Family (家 Jia) is the first installment of the Turbulent Stream trilogy (激流三部曲 Jili Sanbuqu), by Ba Jin. Before being published as a novel in 1933, Family was serialized in 1931-1932. It was Ba Jin's first novel-length work. The second and third...
Ba Jin (Wade-Giles: Pa Chin, 巴金) was born Li Yaotang (李尧棠) in 1904, during the last years of the Manchu dynasty. Ba grew up in Chengdu, the capital of Sichuan. Raised in a family of absentee landlords in a household of four generations of extended family members and dozens of servants, Ba was well-educated and greatly influenced by anarchist writings, particularly Piotr Kropotkin's famous pamphlet "An Appeal to the Young."
When Ba's parents passed, his grandfather took over as head of the family. According to Ba, his grandfather was tyrannical. When Ba's grandfather died, an elder uncle assumed the role of patriarch. Family tensions came to a head, and in 1923 Ba left Chengdu to study in Nanjing and Shanghai.
From 1916 to 1928, political control in China was divided among warlords and military cliques. In 1927, Ba escaped China for Paris, France, where he joined a group of Chinese anarchists. Though he originally planned to study engineering or economics, during his time abroad, Ba began writing fiction. 1929, Ba Jin adopted his name in honor of his anarchist idols; "Ba" was taken from the Chinese transliteration of Mikhail Bakunin, and "Jin" from Kropotkin.
After the Guomindang (The Chinese Nationalist Party) took control of China, Ba returned to his homeland. He found little had changed socially and traveled widely to understand and learn from the working class. His journeys and connections inspired many of the characters in his writing. Three years after returning, Ba published Family, his first novel-length work.
In 1934, the government blacklisted Ba's novel Sprouts. To avoid persecution, Ba assumed an alias and moved to Japan. He returned to China two years later and was surprised to find his writings had made him a prominent figure in his absence.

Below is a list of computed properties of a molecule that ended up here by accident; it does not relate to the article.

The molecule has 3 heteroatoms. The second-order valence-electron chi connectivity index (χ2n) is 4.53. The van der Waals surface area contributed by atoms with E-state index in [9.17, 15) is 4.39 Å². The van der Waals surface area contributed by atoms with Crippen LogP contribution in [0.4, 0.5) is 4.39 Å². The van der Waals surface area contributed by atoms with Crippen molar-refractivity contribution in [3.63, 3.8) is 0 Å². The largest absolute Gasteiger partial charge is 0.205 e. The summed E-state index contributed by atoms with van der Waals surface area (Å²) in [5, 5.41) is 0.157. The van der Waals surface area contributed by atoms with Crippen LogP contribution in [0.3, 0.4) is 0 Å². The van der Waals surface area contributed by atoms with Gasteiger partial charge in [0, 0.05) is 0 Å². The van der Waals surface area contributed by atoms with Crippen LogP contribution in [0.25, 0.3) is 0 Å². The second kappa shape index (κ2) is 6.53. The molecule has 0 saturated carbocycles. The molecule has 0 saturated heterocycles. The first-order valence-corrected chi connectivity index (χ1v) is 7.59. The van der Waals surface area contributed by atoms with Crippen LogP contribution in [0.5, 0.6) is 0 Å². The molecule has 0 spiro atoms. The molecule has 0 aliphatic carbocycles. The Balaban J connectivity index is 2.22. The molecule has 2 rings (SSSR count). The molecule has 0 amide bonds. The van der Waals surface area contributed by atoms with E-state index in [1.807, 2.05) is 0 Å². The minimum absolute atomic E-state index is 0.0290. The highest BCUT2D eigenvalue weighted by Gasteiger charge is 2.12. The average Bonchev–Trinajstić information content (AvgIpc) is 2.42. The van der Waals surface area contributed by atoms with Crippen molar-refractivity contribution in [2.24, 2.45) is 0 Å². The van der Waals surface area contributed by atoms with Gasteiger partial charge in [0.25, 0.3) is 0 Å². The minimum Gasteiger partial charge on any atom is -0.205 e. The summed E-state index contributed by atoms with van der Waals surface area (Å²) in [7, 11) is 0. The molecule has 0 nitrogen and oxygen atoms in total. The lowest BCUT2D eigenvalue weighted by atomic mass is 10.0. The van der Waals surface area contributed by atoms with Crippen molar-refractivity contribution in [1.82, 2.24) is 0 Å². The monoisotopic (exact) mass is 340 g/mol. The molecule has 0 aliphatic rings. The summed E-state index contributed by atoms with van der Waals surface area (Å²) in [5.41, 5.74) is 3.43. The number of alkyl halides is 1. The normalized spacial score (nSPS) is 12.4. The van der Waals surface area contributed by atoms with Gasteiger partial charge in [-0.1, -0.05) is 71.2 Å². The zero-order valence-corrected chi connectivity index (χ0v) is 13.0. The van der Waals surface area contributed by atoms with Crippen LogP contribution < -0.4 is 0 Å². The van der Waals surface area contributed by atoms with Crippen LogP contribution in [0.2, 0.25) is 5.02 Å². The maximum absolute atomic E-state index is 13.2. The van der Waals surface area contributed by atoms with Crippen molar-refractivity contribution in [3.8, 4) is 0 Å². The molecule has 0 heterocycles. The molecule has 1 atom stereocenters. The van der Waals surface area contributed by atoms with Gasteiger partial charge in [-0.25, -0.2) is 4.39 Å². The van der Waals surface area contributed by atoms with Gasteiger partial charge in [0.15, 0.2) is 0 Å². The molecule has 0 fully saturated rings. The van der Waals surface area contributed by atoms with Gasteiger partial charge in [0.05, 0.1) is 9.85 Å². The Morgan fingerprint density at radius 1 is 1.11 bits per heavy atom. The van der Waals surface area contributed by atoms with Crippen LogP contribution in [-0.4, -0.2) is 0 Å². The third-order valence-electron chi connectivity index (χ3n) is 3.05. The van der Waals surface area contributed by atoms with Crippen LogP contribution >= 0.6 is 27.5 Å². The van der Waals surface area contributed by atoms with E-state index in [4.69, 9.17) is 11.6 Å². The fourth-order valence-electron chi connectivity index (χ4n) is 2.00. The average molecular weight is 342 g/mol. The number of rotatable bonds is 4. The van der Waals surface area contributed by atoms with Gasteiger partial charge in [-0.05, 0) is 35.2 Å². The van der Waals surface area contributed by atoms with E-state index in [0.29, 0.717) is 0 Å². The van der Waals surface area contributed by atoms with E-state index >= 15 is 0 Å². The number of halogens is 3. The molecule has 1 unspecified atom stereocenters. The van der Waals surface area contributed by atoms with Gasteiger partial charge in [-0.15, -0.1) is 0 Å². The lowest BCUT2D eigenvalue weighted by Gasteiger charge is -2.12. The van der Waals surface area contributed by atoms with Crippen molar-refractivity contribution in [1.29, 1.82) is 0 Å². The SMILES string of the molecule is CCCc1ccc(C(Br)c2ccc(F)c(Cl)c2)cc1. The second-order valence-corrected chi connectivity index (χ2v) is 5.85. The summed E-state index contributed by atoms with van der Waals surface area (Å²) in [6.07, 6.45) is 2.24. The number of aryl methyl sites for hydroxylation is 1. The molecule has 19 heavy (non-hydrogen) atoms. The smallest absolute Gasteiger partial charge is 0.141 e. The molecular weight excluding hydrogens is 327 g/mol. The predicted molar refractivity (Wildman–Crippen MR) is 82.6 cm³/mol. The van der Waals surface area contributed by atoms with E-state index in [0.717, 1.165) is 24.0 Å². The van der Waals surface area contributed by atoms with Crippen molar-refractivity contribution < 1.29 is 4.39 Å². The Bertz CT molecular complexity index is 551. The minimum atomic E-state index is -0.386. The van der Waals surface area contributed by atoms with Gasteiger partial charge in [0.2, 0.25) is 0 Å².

In 1937, when the Japanese declared war on China, Ba traveled to various wartime capitals, eventually returning to Chengdu in 1941. Ba's writings, such as Ward Four (1946) and Cold Nights (1947), explored the desperation and miserable conditions of the war for the ordinary people of China. Ba was particularly prolific during this stage of his career, writing almost twenty novels and over seventy short stories. He also translated many foreign works and wrote two books in Esperanto. In 1975, Ba was nominated for the Nobel Prize in literature.
After enduring years of war and political turmoil, Ba optimistically embraced the newly established anti-feudal communist government. Ba Jin was elected the vice-chairman of the National Political Consultative Conference in 1983 and the chairman of the Chinese Writers Association in 1985.
In an attempt to fully embrace the proletarian platform, Ba edited out references to anarchism in his early works and contested the origins of his chosen name. Between 1978 and 1986, Ba wrote a collection of 150 essays entitled "Random Thoughts." In these reflections on his life and career, Ba expressed regret about doctoring his works in favor of a political ideology he later deemed oppressive.
During the 1980s to early 1990s, Ba, suffering from Parkinson's disease, publicly criticized Maoism and joined petitions demanding freedom of expression for Chinese artists. In 1998, Ba's illness progressed, and he received permanent care at Shanghai's Huodong hospital. On the anniversary of his 100th birthday, The National Museum of Modern Literature, which Ba helped found, held an exhibition commemorating his life. Ba Jin died on October 17th, 2005.